Thinking Out Loud
This is the time of year when NASCAR reviews rules and policies, and one that likely will get a review is the four-race suspension for the crew chief and two crew members for a wheel coming off during a race. Why the change? There were 20 crew chiefs suspended this year, with the majority of them for loose wheels.
Among the ideas have been parking the car for the remainder of the race. Or maybe a five-lap penalty, possibly with no free pass available, which would allow the car to continue to be on-track so sponsors and guests of the team would still be able to watch their car.
The first option removes pivotal crew members — and we're not talking about the crew chief, who can often do much of the work from the shop and by monitoring events, typically from a room in the shop with engineers and screens to see more data than the crew chief could see at once during the race.
The second option costs points in the moment — although if a wheel falls off during a race, the driver likely loses a lap and often doesn't have a great finish. But it totally ruins the race for that day.
The best idea is parking the car. Most of the wheel-coming-off penalties come late in a race when the teams are under the most pressure, so there shouldn't be many times when a team will have disappointed guests. Everyone going to a race knows that sometimes a crash or mechanical failure can end the day early. This is just one of those days.
NASCAR can't have wheels coming off because of the danger of the situation. But compared to when the four-race suspensions were instituted, it's not like teams are not trying to tighten all the lug nuts. When there were five lug nuts, three or four tight were good enough and teams often didn't even bother tightening the fifth lug nut. With one lug nut (NASCAR went to a single-lug in the center of the wheel for Cup cars in 2022), teams are going to do their best to get it tight.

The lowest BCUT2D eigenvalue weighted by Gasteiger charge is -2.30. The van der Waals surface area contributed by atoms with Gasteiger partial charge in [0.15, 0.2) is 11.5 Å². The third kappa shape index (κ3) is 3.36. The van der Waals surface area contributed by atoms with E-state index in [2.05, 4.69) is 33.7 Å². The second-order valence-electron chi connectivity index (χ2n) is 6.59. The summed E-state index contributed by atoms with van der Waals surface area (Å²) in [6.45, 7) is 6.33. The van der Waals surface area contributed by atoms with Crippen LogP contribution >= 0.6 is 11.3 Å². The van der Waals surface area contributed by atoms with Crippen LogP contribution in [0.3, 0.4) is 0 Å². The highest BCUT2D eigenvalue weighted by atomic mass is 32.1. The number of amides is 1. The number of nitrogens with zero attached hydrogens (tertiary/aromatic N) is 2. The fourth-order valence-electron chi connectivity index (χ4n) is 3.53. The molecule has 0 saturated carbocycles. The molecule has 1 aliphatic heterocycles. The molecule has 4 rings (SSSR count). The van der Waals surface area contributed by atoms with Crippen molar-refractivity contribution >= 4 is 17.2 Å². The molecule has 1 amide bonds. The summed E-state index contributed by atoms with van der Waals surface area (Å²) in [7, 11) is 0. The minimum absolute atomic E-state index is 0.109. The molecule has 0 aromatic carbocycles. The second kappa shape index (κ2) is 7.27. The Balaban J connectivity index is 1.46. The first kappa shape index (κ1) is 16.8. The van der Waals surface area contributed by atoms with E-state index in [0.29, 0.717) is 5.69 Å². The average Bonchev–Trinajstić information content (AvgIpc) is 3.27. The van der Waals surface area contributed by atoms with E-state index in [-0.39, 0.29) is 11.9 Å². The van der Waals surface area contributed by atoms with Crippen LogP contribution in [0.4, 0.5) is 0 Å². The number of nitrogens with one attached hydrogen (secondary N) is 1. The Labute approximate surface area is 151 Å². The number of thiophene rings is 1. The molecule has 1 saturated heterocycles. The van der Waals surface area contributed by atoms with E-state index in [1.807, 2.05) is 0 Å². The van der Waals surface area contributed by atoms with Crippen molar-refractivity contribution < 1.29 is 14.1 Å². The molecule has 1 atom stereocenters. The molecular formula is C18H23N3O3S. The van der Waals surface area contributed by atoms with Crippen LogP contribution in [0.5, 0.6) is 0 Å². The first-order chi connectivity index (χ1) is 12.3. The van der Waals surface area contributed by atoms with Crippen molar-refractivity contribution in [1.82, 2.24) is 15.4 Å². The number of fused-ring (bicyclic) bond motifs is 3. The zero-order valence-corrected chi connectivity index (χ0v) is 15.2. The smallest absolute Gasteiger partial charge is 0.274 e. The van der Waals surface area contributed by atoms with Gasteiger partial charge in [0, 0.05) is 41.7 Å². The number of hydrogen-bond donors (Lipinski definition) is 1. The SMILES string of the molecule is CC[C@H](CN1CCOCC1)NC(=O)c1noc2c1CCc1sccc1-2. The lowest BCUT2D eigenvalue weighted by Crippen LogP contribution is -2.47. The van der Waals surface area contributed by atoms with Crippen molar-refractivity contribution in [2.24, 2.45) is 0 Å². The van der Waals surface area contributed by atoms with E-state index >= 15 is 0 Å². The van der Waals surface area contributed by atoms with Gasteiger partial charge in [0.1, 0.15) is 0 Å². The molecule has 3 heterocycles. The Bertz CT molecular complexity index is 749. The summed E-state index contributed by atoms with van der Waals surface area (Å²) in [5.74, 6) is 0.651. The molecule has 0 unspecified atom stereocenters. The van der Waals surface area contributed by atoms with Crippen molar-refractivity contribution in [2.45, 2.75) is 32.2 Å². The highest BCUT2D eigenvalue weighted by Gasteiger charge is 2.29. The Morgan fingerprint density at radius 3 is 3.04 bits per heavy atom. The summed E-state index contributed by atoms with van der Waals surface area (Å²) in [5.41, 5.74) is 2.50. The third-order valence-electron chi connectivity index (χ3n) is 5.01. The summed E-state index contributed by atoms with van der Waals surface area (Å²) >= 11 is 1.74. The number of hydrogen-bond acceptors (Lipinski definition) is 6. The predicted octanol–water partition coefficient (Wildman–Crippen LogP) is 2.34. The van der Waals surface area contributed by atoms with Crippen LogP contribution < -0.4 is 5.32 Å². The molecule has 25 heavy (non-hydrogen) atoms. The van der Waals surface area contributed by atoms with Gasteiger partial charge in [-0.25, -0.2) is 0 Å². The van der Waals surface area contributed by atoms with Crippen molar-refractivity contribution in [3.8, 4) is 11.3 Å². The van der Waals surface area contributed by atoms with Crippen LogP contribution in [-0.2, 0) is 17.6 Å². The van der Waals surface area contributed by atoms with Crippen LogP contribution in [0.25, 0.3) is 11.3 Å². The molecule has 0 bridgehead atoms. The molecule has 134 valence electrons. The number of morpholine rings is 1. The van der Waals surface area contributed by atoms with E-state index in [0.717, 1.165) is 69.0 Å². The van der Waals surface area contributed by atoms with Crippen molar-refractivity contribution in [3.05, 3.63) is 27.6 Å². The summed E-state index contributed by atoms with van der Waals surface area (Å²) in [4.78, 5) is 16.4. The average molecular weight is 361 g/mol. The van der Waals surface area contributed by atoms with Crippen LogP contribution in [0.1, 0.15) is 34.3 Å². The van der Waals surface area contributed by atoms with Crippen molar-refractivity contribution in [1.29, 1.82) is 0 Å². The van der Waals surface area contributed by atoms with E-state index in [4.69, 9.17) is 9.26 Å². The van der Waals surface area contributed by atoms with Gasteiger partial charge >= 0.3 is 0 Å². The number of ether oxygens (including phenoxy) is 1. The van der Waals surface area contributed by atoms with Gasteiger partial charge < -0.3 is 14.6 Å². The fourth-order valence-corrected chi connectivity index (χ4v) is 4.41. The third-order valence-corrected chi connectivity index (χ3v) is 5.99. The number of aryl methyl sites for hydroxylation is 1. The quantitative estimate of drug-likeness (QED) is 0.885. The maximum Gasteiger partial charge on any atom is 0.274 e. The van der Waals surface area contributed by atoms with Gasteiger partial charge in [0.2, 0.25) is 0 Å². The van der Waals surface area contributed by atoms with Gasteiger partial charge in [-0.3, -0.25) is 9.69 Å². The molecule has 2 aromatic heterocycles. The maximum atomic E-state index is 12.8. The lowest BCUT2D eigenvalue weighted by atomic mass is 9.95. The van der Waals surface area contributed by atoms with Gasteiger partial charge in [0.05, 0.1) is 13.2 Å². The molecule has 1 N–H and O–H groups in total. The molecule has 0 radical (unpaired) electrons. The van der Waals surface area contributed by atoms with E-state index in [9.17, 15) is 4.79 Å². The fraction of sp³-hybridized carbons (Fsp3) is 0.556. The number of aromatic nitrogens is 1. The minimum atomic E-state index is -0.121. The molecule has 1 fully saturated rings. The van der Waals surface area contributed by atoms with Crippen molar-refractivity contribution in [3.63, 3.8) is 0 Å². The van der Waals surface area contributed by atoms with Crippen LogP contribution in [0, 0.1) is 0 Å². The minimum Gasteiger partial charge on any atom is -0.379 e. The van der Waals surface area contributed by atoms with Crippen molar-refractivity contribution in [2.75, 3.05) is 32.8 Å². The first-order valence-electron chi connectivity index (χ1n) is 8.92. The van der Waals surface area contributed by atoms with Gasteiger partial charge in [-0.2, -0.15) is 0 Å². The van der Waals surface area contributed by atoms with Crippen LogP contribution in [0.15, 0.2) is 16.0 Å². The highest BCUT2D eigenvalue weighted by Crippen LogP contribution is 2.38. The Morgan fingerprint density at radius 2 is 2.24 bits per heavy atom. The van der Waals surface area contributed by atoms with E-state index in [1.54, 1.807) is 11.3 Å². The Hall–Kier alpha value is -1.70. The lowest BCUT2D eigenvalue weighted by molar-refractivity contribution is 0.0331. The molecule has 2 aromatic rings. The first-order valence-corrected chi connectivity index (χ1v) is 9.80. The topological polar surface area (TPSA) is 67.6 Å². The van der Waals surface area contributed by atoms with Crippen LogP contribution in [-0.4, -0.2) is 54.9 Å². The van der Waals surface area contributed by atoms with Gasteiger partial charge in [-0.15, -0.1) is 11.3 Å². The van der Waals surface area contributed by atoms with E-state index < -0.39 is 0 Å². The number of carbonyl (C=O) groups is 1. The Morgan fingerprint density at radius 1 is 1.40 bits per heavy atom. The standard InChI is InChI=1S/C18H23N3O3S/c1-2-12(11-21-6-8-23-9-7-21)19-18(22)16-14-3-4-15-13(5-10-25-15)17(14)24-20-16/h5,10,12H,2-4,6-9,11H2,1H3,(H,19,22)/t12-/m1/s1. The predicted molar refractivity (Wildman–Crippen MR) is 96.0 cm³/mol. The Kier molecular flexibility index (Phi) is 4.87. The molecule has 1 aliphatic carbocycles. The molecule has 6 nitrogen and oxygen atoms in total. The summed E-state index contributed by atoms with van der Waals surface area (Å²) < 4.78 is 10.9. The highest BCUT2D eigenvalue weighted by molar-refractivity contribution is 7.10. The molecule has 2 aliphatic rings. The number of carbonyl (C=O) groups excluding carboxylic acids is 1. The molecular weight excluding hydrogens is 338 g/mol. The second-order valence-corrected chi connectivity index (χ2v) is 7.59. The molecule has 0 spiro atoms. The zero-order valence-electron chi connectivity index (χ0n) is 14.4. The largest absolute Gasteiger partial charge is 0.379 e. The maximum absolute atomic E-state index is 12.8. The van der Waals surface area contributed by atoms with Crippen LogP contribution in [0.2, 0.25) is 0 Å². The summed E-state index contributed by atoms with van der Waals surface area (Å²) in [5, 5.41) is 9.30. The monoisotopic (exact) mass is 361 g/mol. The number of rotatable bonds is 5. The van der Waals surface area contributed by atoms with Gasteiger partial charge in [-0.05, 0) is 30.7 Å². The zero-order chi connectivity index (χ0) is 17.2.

Drivers still will go as fast as possible. But if they leave with a loose wheel, they know they will have to pit again.
Parking a car for a race ends an already bad day but sends a message. Suspending crew members just keeps the storyline going for another four weeks and penalizes those who are just trying to do their jobs quickly, not bend any rules.
Stat of the Day
Only once in 2022 did a Cup driver win a race after starting the event outside the top 20: Austin Dillon started 21st at Daytona.
They Said It
"I just want to say to everybody out there, thank you so much for the way you've reached out in these last few weeks for our family." —Joe Gibbs, referring to the recent death of his son, Coy
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Bob Pockrass covers NASCAR for FOX Sports. He has spent decades covering motorsports, including the past 30 Daytona 500s, with stints at ESPN, Sporting News, NASCAR Scene magazine and The (Daytona Beach) News-Journal. Follow him on Twitter @bobpockrass, and sign up for the FOX Sports NASCAR Newsletter with Bob Pockrass.